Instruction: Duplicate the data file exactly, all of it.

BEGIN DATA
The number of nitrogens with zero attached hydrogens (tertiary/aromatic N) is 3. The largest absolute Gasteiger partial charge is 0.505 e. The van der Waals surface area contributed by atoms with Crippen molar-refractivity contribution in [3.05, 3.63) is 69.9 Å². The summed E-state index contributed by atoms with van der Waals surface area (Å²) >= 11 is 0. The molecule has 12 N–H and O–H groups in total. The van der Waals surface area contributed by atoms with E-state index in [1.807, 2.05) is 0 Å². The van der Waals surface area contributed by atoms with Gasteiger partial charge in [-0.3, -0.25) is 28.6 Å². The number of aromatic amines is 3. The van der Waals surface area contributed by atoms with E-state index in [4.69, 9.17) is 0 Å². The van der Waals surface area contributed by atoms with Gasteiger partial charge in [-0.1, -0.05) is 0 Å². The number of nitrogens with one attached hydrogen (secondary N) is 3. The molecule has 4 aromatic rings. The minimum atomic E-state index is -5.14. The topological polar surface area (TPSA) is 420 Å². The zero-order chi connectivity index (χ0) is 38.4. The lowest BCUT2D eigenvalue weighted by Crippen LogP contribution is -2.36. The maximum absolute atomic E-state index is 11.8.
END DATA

The number of nitrogens with zero attached hydrogens (tertiary/aromatic N) is 3. The largest absolute Gasteiger partial charge is 0.505 e. The van der Waals surface area contributed by atoms with Crippen molar-refractivity contribution in [3.05, 3.63) is 69.9 Å². The summed E-state index contributed by atoms with van der Waals surface area (Å²) >= 11 is 0. The molecule has 12 N–H and O–H groups in total. The van der Waals surface area contributed by atoms with E-state index in [1.807, 2.05) is 0 Å². The van der Waals surface area contributed by atoms with Gasteiger partial charge in [-0.3, -0.25) is 28.6 Å². The number of aromatic amines is 3. The van der Waals surface area contributed by atoms with E-state index in [4.69, 9.17) is 0 Å². The van der Waals surface area contributed by atoms with Gasteiger partial charge in [-0.1, -0.05) is 0 Å². The number of nitrogens with one attached hydrogen (secondary N) is 3. The molecule has 4 aromatic rings. The minimum atomic E-state index is -5.14. The topological polar surface area (TPSA) is 420 Å². The zero-order chi connectivity index (χ0) is 38.4. The lowest BCUT2D eigenvalue weighted by Crippen LogP contribution is -2.36. The maximum absolute atomic E-state index is 11.8.